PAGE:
CMS clearly has care transitions on its radar, having made $500 million in grant opportunities available to help hospitals, their hospitalists, and community partners work collaboratively to improve transitions and prevent rehospitalizations, observes hospitalist Matthew Schreiber, MD, chief medical officer of Piedmont Hospital in Atlanta.
“But for me, there is little question that today’s carrot will turn into tomorrow’s stick, so now is the time to get this right,” Dr. Schreiber says.
Piedmont was one of six initial sites for SHM’s Project BOOST care transitions initiative, and the hospital also participated with a coalition of Atlanta-area community providers that served as one of 14 test sites for the Community-Based Care Transitions Program (CCTP) federal demonstration project. Based on the success of those demos, $500 million in funds were earmarked for CCTP through the Affordable Care Act to support care-transitions projects by community-based organizations partnering with hospitals and by eligible hospitals with community-based partners.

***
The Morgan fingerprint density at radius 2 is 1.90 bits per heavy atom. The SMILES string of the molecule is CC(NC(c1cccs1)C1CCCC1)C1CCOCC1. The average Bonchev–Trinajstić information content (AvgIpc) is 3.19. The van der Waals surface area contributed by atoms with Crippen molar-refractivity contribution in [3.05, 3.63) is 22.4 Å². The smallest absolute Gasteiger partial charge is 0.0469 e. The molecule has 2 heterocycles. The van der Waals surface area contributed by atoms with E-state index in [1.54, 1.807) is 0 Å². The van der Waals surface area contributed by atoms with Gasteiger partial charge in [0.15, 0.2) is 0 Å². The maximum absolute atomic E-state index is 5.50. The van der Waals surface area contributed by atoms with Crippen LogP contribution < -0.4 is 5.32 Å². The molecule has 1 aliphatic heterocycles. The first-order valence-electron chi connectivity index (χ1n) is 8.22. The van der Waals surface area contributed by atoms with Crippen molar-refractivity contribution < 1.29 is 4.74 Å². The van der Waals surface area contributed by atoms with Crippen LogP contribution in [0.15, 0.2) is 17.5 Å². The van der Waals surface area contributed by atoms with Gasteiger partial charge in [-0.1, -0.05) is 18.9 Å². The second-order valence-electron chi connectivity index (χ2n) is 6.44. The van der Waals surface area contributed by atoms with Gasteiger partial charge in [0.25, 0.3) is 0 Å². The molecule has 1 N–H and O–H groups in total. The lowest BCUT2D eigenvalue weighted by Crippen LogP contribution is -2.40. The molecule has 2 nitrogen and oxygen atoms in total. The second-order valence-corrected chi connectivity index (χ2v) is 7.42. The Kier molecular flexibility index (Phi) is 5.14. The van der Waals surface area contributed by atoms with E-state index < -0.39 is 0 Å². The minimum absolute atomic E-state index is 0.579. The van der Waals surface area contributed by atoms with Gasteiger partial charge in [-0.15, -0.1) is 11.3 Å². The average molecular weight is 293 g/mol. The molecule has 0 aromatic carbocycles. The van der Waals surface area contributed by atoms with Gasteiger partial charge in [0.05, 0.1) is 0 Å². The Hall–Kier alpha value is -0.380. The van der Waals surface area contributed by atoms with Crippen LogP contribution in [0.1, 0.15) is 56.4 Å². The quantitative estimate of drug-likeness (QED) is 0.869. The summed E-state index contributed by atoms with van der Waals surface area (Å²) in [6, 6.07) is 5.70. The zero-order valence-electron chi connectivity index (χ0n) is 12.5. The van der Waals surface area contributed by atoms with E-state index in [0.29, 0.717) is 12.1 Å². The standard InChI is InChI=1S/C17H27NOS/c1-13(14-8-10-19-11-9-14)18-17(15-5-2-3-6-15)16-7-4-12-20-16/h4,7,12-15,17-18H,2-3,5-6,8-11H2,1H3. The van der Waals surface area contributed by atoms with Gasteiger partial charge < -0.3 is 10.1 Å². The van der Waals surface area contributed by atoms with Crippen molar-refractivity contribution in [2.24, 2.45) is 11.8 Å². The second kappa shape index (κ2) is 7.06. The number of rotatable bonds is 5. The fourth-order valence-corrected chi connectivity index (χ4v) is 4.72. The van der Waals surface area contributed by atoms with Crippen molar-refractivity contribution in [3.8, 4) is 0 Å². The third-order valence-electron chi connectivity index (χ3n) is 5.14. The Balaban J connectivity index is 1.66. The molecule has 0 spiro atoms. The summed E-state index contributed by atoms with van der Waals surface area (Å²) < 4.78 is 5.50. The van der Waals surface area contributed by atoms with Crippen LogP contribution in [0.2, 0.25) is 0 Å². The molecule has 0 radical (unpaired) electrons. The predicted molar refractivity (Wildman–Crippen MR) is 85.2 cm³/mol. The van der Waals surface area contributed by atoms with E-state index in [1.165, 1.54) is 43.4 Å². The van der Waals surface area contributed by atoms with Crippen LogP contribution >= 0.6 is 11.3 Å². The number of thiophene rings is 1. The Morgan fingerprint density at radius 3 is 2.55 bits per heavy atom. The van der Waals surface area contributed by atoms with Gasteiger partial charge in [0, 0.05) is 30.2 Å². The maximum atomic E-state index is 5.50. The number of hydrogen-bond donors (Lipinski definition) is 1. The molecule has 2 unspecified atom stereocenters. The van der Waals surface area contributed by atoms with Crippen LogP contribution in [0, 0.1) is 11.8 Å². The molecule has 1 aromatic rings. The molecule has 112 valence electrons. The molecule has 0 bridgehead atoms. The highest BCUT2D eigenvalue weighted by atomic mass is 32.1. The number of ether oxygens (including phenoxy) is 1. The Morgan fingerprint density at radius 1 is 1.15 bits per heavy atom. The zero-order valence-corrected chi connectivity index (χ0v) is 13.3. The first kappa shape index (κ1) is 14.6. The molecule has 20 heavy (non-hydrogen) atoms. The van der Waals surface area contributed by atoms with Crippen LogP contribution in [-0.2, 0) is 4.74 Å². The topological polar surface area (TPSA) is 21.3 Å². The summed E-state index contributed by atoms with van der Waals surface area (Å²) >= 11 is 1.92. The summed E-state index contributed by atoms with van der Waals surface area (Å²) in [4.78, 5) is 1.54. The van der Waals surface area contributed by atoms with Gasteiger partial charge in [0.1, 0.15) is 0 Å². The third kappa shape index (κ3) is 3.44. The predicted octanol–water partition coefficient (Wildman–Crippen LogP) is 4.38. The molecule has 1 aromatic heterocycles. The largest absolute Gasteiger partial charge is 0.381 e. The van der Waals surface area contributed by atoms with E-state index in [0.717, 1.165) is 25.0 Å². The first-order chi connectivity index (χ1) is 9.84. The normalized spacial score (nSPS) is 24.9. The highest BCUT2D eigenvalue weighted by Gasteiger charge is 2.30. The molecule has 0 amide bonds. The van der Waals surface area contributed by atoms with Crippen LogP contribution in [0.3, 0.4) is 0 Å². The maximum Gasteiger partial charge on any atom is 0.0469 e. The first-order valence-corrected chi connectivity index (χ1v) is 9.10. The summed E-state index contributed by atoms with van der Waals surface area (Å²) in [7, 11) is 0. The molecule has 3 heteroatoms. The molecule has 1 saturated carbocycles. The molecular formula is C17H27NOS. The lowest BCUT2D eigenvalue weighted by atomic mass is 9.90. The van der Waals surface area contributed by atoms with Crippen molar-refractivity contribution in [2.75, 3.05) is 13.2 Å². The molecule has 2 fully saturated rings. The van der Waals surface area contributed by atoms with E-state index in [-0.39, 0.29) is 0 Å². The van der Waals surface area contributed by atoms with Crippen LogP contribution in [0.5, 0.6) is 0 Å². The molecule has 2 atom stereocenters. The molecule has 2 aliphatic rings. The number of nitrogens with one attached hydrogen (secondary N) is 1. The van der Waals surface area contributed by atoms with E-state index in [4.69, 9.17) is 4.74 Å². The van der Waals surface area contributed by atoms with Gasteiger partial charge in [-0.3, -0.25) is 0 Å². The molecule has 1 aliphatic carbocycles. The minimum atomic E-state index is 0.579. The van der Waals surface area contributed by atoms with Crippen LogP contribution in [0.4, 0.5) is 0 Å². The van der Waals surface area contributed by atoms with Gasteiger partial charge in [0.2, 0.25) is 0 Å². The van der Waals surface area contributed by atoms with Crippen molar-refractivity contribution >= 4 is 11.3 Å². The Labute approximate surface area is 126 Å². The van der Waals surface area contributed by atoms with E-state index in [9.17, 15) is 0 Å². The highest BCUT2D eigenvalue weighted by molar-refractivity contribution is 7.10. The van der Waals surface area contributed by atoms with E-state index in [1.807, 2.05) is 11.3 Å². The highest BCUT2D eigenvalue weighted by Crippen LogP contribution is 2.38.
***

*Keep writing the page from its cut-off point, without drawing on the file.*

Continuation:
CCTP and its $500 million recently were rolled into a five-year, $1 billion federal reform initiative called Partnership for Patients, which was announced last month by Health and Human Services Secretary Kathleen Sebelius. Its goals are to save 63,000 lives and $35 billion in healthcare costs by reducing preventable hospital-associated injuries by 40% and reducing overall hospital readmissions by 20%, both targets to be achieved by the end of 2013.
In announcing the national Partnership for Patients, CMS administrator Donald Berwick, MD, pledged to “focus first on a set of well-established, evidence-based interventions.” Such interventions, which explicitly include Project BOOST and Boston University’s Project RED (Re-Engineered Discharge), will be given preference in CCTP applications. That means hospitals that already are Project BOOST sites or participating in one of the other recognized care-transitions programs and collaborating with other health providers in their communities to enhance the care patients receive following hospital discharge will have a big leg up in qualifying for CCTP funding.
Hospitalists can’t obtain these grants by themselves but can be major collaborators in the care-transitions coalitions that can. Long-awaited CCTP application criteria were made available last month.